Posted by NCBRC - July 21st, 2016
A state court’s final ruling as to application of the automatic stay to a case before it was res judicata and could not be overruled by the bankruptcy court. Bank of North Georgia v. Vanbrocklin, 2016 Bankr. LEXIS 2176, No. 15-11761 (Bankr. N.D. Ga. May 15, 2016).
Bank of North Georgia (BNG) filed a state court lawsuit against a number of parties including several entities as principles on four notes and against James P. Vanbrocklin as guarantor on the notes. When Mr. Vanbrocklin filed chapter 7 bankruptcy he listed BNG as holding a contingent, unliquidated claim for approximately $1.2 million. BNG responded with an adversary complaint asserting that its claim was nondischargeable because Mr. Vanbrocklin, as a member and manager of Axiom Labs, a principle on the loans, had sold Axiom property, misappropriated proceeds, and wrongfully transferred property to a company called USA Labs. In the state case, BNG issued subpoenas and sought discovery as to transfers of property from either Mr. Vanbrocklin or USA Labs.
Mr. Vanbrocklin filed an emergency motion in the state court arguing that the discovery sought by BNG was in furtherance of its adversary proceeding in the bankruptcy court and requesting that the state court enforce the automatic stay by precluding such discovery. The state court granted the motion and stayed all proceedings in the state court as to Mr. Vanbrocklin. Read More
Posted by NCBRC - July 13th, 2016
The trustee may modify a chapter 13 plan based on the debtor’s post-confirmation increase in ability to pay. Germeraad v. Powers (In re Powers), No. 15-3237 (7th Cir. June 23, 2016). Elvie Owens-Powers and Myrick Powers had a confirmed plan under which they would pay off their secured creditors and pay $22,000 toward their unsecured debts. Upon receiving their tax return during the plan, the trustee noticed a $50,000 increase in Mr. Powers’ income and sought an order requiring them to modify their plan under section 1329 to increase their monthly plan contributions. The bankruptcy court denied the motion to modify on the basis that it was not supported by any provision of the Code, and, alternatively, that the facts did not support modification. In re Powers, 507 B.R. 262 (Bankr. C.D. Ill. 2014). The district court affirmed on the basis that the Code did not permit the modification. It did not address the alternative factual basis for the bankruptcy court’s decision. In re Powers, __ B.R. __, 2015 WL 5725701, at *2 (C.D. Ill. Sep. 30, 2015). Read More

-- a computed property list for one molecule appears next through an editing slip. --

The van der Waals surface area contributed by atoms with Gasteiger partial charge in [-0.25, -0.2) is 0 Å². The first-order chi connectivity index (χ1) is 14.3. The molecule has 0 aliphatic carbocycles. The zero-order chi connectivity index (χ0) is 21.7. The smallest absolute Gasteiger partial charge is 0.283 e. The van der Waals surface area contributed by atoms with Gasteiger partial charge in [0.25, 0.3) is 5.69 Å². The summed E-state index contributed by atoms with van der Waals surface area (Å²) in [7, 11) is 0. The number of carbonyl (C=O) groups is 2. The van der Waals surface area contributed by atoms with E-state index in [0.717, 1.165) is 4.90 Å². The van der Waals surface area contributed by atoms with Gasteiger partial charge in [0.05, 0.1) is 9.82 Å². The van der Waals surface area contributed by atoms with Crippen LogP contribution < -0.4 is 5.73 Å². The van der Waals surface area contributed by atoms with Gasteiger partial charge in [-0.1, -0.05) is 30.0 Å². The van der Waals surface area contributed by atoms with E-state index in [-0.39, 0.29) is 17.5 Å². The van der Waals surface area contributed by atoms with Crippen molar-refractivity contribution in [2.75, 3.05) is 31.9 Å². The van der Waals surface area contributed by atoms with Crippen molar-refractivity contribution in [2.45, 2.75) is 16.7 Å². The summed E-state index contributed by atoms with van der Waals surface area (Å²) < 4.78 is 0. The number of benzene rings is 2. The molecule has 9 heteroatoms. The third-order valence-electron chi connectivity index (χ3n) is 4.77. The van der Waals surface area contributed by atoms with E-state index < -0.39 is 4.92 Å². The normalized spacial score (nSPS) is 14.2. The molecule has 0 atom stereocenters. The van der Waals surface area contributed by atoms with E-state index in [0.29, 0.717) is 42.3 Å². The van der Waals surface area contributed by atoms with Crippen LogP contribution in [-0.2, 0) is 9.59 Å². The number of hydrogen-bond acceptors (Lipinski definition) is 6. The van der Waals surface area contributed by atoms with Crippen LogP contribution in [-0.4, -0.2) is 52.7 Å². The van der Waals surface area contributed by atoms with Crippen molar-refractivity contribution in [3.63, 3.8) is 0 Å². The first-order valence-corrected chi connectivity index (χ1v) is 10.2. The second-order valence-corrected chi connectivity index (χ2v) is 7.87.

Posted by NCBRC - July 7th, 2016
Where the debtor had not suffered any injury from her hip replacement until post-discharge, the claim against the medical device provider was not property of the bankruptcy estate even though the hip replacement took place pre-petition. Sikirica v. Harber (In re Harber), 2016 Bankr. LEXIS 2168, No. 14-20155 (Bankr. W.D. Pa. May 31, 2016).
Elizabeth Harber underwent two hip replacement surgeries using implants produced by DePuy Orthopaedics. Three years later, she received notice that some of the implants were problematic and she was listed among the plaintiffs in a class action lawsuit against DePuy. Three years later, the she and her husband, Brent Harber, filed for chapter 7 bankruptcy. They listed the lawsuit in their schedules as a contingent, unliquidated claim with a value of $0. At that time, Ms. Harber had suffered no injury as a result of the implants. The Harbers’ bankruptcy case was closed with the potential claim against DePuy excepted from abandonment. Ms. Harber then discovered that metal had entered her bloodstream due to the implants and she was advised to have the hip replacement revised. Nonetheless, Ms. Harber dismissed her civil suit without prejudice as a “non-revised” plaintiff. She had the hip revision shortly thereafter. The Harbers’ bankruptcy attorney informed the court of a potential civil case against DePuy. The bankruptcy case was reopened and the trustee filed a turnover motion seeking to require the Harbers to contribute any settlement they might receive to the bankruptcy estate. The Harbers objected arguing that any settlement would not be property of the estate because Ms. Harber did not suffer any injury until after the bankruptcy case was closed. Read More